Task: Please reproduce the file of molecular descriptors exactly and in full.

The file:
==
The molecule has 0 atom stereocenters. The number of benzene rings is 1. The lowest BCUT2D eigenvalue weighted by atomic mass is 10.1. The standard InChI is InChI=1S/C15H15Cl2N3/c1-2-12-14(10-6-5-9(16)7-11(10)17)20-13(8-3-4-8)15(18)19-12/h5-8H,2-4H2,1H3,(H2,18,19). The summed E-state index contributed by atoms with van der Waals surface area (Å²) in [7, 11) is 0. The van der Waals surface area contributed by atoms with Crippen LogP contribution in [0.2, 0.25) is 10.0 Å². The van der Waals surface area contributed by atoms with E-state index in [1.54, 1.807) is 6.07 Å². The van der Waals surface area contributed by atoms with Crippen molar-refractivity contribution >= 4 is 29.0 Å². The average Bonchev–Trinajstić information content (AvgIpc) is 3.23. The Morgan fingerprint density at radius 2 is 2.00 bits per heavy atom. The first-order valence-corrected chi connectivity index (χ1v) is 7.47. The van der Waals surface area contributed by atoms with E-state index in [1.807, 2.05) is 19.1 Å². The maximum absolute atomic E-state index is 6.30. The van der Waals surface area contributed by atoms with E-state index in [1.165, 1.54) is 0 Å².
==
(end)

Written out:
The molecule has 0 atom stereocenters. The number of benzene rings is 1. The lowest BCUT2D eigenvalue weighted by atomic mass is 10.1. The standard InChI is InChI=1S/C15H15Cl2N3/c1-2-12-14(10-6-5-9(16)7-11(10)17)20-13(8-3-4-8)15(18)19-12/h5-8H,2-4H2,1H3,(H2,18,19). The summed E-state index contributed by atoms with van der Waals surface area (Å²) in [7, 11) is 0. The van der Waals surface area contributed by atoms with Crippen LogP contribution in [0.2, 0.25) is 10.0 Å². The van der Waals surface area contributed by atoms with E-state index in [1.54, 1.807) is 6.07 Å². The van der Waals surface area contributed by atoms with Crippen molar-refractivity contribution >= 4 is 29.0 Å². The average Bonchev–Trinajstić information content (AvgIpc) is 3.23. The Morgan fingerprint density at radius 2 is 2.00 bits per heavy atom. The first-order valence-corrected chi connectivity index (χ1v) is 7.47. The van der Waals surface area contributed by atoms with E-state index in [1.807, 2.05) is 19.1 Å². The maximum absolute atomic E-state index is 6.30. The van der Waals surface area contributed by atoms with E-state index in [1.165, 1.54) is 0 Å².